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DEEP Announces FY 2024/25 Clean Water Fund Priority List to Enhance Water Quality and Infrastructure Resilience

State Invests in $500 Million of Municipal Water Pollution Control Projects, with 94% Benefiting Environmental Justice Communities

(HARTFORD) - Department of Energy and Environmental Protection (DEEP) Commissioner Katie Dykes has announced the FY 2024/25 Clean Water Fund Priority list. With this announcement, the State of Connecticut is continuing its strong investment in construction-ready municipal water pollution control projects that will protect the state’s waters from sewage pollution and help improve water quality.

The Clean Water Fund Priority List is the state’s roadmap for improving wastewater infrastructure in Connecticut. The municipal construction projects laid out in the Priority List are funded through low-interest loans and grants made possible by state and federal funds. Since 1987, the Clean Water Fund has eased the financial burden on municipalities to comply with state and federal clean water laws by providing grants and low-interest loans. The Clean Water Fund is administered by the Department of Energy and Environmental Protection, with its revolving fund managed by the Office of the Treasurer, and with oversight by the US Environmental Protection Agency. 

Last summer, municipalities submitted requests to the Department for wastewater needs totaling $2.4 billion over the next several years. Based on available funding and construction readiness, the new Clean Water Fund Priority List identifies approximately $500 million in fundable construction projects.  Ninety-four percent (94%) of the fundable construction projects are located in Environmental Justice Communities.  

“As climate change causes more extreme rain events, the State’s sewer pipes are struggling to contain the excess water. This often causes untreated sewage to overflow into our rivers and the streets and buildings, especially in our most densely populated urban communities,” Department of Energy and Environmental Protection Commissioner Katie Dykes said.  “The projects on the Priority List will reduce the frequency and severity of sewage overflows and provide more enhanced treatment of excess nutrients that will improve the water quality of our rivers and the Long Island Sound.”  

In addition to the construction-ready projects, additional funding has been set aside in reserves to incentivize projects that incorporate green infrastructure and energy efficiency measures, or that increase the resilience of Connecticut’s 93 wastewater treatment plants and associated infrastructure.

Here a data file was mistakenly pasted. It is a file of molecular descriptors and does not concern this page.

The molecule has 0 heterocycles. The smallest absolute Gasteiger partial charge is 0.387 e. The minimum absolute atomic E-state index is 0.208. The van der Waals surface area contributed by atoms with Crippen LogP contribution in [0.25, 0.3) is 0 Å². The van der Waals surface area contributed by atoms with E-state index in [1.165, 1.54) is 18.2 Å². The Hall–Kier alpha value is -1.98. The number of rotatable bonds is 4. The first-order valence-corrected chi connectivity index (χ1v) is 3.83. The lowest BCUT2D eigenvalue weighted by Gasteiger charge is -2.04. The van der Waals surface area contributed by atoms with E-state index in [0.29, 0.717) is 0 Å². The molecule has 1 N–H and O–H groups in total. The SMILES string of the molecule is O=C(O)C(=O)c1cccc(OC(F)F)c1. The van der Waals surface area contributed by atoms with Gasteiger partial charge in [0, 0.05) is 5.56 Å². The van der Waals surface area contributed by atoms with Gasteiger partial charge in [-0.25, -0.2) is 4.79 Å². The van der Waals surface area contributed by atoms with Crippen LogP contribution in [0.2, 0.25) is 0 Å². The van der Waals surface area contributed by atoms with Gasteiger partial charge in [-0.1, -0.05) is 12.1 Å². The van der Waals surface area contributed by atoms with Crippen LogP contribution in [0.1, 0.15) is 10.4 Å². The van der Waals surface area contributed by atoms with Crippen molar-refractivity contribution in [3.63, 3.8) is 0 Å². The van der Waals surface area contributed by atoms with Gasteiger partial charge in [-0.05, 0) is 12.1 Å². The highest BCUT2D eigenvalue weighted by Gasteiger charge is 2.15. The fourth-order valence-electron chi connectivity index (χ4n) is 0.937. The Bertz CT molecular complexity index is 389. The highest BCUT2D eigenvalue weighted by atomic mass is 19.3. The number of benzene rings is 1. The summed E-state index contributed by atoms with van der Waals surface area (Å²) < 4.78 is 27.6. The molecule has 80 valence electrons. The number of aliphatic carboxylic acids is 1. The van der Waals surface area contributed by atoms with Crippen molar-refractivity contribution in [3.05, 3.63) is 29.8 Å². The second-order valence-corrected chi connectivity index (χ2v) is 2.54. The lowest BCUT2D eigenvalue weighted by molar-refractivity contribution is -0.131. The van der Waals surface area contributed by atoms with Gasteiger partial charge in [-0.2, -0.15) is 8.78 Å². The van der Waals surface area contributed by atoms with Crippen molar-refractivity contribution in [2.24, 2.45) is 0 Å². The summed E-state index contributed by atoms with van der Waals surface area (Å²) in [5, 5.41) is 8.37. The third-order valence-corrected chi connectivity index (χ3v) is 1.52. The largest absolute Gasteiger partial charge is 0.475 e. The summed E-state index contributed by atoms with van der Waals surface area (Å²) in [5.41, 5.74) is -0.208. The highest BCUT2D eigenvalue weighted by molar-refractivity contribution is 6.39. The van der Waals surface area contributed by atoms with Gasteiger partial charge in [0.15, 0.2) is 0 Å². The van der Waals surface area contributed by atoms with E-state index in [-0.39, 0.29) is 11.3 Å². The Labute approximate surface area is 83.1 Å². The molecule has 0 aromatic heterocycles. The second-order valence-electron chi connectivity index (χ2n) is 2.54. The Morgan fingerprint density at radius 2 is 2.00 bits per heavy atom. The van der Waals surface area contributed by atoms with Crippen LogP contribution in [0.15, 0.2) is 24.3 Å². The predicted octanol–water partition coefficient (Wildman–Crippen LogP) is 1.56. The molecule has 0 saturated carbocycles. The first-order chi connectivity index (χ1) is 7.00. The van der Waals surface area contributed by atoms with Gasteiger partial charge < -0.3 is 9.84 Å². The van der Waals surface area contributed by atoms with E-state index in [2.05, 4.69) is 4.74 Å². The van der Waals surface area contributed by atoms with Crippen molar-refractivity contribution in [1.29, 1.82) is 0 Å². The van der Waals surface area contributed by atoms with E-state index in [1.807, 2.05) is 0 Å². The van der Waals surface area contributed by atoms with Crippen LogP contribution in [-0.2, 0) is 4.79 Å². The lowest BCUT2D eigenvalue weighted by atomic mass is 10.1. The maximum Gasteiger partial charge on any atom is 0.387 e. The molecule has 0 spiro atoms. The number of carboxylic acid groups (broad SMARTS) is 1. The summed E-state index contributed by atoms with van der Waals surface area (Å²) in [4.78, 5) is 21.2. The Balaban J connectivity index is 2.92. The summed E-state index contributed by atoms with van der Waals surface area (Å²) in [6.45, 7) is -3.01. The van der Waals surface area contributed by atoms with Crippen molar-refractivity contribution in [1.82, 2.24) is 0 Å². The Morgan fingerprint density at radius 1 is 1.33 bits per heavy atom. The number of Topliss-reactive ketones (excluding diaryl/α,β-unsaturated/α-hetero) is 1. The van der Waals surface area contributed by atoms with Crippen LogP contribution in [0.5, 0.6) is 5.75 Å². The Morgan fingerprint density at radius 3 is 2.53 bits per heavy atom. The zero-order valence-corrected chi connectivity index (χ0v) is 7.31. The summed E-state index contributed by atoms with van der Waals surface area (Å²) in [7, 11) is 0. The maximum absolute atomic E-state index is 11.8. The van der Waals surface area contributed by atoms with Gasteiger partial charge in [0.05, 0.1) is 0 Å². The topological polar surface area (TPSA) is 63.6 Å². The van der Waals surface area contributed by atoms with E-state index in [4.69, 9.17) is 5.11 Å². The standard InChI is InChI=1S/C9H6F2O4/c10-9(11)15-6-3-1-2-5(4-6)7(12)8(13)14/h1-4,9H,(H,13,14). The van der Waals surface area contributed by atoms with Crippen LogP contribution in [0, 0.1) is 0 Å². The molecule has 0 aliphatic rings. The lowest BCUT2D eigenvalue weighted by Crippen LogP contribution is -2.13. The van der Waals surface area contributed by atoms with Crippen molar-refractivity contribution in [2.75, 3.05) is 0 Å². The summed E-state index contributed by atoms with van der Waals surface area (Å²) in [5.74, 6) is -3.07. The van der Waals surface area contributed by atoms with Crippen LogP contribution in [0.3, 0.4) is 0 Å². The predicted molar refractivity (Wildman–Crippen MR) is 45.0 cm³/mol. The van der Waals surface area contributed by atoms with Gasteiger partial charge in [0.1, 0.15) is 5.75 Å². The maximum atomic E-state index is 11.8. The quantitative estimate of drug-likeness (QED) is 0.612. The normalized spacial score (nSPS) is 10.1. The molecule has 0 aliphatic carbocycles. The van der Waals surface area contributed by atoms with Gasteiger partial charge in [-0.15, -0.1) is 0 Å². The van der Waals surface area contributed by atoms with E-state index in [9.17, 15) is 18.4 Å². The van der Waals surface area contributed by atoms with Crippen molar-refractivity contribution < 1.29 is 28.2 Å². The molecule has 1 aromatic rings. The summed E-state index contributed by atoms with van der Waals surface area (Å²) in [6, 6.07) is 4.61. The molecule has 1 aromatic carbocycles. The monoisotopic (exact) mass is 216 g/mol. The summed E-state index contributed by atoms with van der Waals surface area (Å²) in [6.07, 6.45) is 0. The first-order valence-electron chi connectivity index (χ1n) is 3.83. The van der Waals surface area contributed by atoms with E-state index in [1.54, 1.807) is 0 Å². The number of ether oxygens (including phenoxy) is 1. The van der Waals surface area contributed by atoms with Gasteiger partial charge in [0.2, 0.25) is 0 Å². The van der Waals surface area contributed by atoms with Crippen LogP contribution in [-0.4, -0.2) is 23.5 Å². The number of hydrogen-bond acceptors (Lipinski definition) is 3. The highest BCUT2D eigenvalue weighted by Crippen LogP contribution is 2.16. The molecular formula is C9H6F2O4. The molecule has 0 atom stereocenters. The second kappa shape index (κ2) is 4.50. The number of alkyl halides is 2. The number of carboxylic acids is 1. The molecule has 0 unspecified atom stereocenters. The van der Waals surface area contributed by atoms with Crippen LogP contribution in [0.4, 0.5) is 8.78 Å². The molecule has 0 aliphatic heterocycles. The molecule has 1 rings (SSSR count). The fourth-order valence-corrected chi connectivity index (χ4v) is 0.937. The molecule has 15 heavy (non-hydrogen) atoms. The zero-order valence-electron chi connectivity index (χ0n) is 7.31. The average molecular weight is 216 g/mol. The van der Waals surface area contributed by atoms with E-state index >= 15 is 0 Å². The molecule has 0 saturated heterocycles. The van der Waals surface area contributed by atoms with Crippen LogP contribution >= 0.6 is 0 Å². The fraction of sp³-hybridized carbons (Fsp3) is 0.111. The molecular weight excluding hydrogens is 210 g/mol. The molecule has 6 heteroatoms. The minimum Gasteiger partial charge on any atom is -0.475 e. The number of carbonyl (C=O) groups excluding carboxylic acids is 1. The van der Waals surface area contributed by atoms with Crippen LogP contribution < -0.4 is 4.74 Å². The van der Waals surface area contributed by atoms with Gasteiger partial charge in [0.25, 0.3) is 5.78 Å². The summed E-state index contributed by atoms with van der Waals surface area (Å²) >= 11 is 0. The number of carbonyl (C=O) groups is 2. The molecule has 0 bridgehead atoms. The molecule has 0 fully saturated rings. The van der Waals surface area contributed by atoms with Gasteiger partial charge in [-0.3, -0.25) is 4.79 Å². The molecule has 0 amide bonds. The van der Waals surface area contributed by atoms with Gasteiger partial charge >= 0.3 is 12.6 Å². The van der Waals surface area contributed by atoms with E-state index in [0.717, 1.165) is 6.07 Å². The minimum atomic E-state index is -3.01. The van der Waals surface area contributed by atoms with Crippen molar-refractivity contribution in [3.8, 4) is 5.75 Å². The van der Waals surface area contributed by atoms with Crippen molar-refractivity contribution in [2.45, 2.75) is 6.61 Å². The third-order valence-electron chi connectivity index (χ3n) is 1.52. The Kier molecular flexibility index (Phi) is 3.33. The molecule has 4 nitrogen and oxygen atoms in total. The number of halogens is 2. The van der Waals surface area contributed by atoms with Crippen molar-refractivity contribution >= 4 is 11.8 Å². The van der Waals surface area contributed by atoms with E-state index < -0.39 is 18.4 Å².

Fundable construction projects on this Priority List include:

  • Hartford: several sewer separation and rehabilitation projects throughout Hartford’s North End will reduce sewage overflows to the Park River and continue the implementation of the pilot project to prevent residential sewer flooding.
  • New Haven: a $50 million upgrade of the East Street pump station in New Haven will reduce sewage overflows to the West River.
  • Bridgeport: initiate Phase 1 of a $500 million comprehensive rehabilitation of the West Side treatment plant that will reduce sewage flooding and overflows and improve the treatment of discharges to Cedar Creek and Long Island Sound. Of note, funding will also be used to decrease air emissions through the replacement of outdated equipment, relocate tanks farther away from adjacent housing, and construct a secure barrier wall around the plant to further protect neighbors, all of which incorporates the design feedback provided by the adjacent PT Barnum Community.
  • Norwich: continue the $200 million modernization of the Norwich treatment plant that is being subsidized with federal BIL funding and will reduce sewage overflows to the Yantic, Shetucket, and Thames Rivers.

State and federal laws require each Clean Water Fund project in Connecticut to: 

  • Conduct an open and competitive bid process by prequalified contractors certified by the Department of Administrative Services to work on sewers or wastewater treatment plants
  • Comply with federal Davis/Bacon labor requirements
  • Employ the use of Minority and Women-Owned Businesses; and 
  • Prioritize the use of iron and steel products manufactured in the United States. 
Any municipalities interested in learning more about available reserve funding should visit the Department of Energy and Environmental Protection’s Clean Water Fund Financial Assistance webpage for details and applications. For further information, contact
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